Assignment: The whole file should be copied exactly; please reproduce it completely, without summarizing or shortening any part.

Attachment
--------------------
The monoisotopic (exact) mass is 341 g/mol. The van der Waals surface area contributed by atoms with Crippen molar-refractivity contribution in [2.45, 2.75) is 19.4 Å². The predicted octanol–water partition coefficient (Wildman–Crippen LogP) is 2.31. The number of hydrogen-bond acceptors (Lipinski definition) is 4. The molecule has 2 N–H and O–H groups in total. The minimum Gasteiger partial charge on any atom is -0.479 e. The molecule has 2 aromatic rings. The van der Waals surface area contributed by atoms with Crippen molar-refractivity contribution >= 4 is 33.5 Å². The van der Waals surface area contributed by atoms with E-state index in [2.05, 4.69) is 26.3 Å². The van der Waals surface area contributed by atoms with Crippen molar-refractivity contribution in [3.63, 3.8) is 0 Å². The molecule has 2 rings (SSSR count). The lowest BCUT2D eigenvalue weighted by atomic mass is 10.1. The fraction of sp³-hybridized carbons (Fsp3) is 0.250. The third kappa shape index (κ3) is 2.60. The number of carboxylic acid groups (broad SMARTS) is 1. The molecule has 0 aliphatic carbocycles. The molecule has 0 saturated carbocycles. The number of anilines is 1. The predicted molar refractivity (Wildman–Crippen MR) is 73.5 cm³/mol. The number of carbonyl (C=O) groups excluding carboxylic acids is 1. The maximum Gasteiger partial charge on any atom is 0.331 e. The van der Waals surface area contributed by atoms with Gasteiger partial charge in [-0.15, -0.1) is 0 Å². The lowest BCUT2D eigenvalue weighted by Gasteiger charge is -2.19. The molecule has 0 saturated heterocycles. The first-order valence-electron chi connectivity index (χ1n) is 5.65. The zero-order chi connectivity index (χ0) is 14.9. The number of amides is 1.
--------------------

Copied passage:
The monoisotopic (exact) mass is 341 g/mol. The van der Waals surface area contributed by atoms with Crippen molar-refractivity contribution in [2.45, 2.75) is 19.4 Å². The predicted octanol–water partition coefficient (Wildman–Crippen LogP) is 2.31. The number of hydrogen-bond acceptors (Lipinski definition) is 4. The molecule has 2 N–H and O–H groups in total. The minimum Gasteiger partial charge on any atom is -0.479 e. The molecule has 2 aromatic rings. The van der Waals surface area contributed by atoms with Crippen molar-refractivity contribution >= 4 is 33.5 Å². The van der Waals surface area contributed by atoms with E-state index in [2.05, 4.69) is 26.3 Å². The van der Waals surface area contributed by atoms with Crippen molar-refractivity contribution in [3.63, 3.8) is 0 Å². The molecule has 2 rings (SSSR count). The lowest BCUT2D eigenvalue weighted by atomic mass is 10.1. The fraction of sp³-hybridized carbons (Fsp3) is 0.250. The third kappa shape index (κ3) is 2.60. The number of carboxylic acid groups (broad SMARTS) is 1. The molecule has 0 aliphatic carbocycles. The molecule has 0 saturated carbocycles. The number of anilines is 1. The predicted molar refractivity (Wildman–Crippen MR) is 73.5 cm³/mol. The number of carbonyl (C=O) groups excluding carboxylic acids is 1. The maximum Gasteiger partial charge on any atom is 0.331 e. The van der Waals surface area contributed by atoms with Gasteiger partial charge in [-0.15, -0.1) is 0 Å². The lowest BCUT2D eigenvalue weighted by Gasteiger charge is -2.19. The molecule has 0 saturated heterocycles. The first-order valence-electron chi connectivity index (χ1n) is 5.65. The zero-order chi connectivity index (χ0) is 14.9. The number of amides is 1.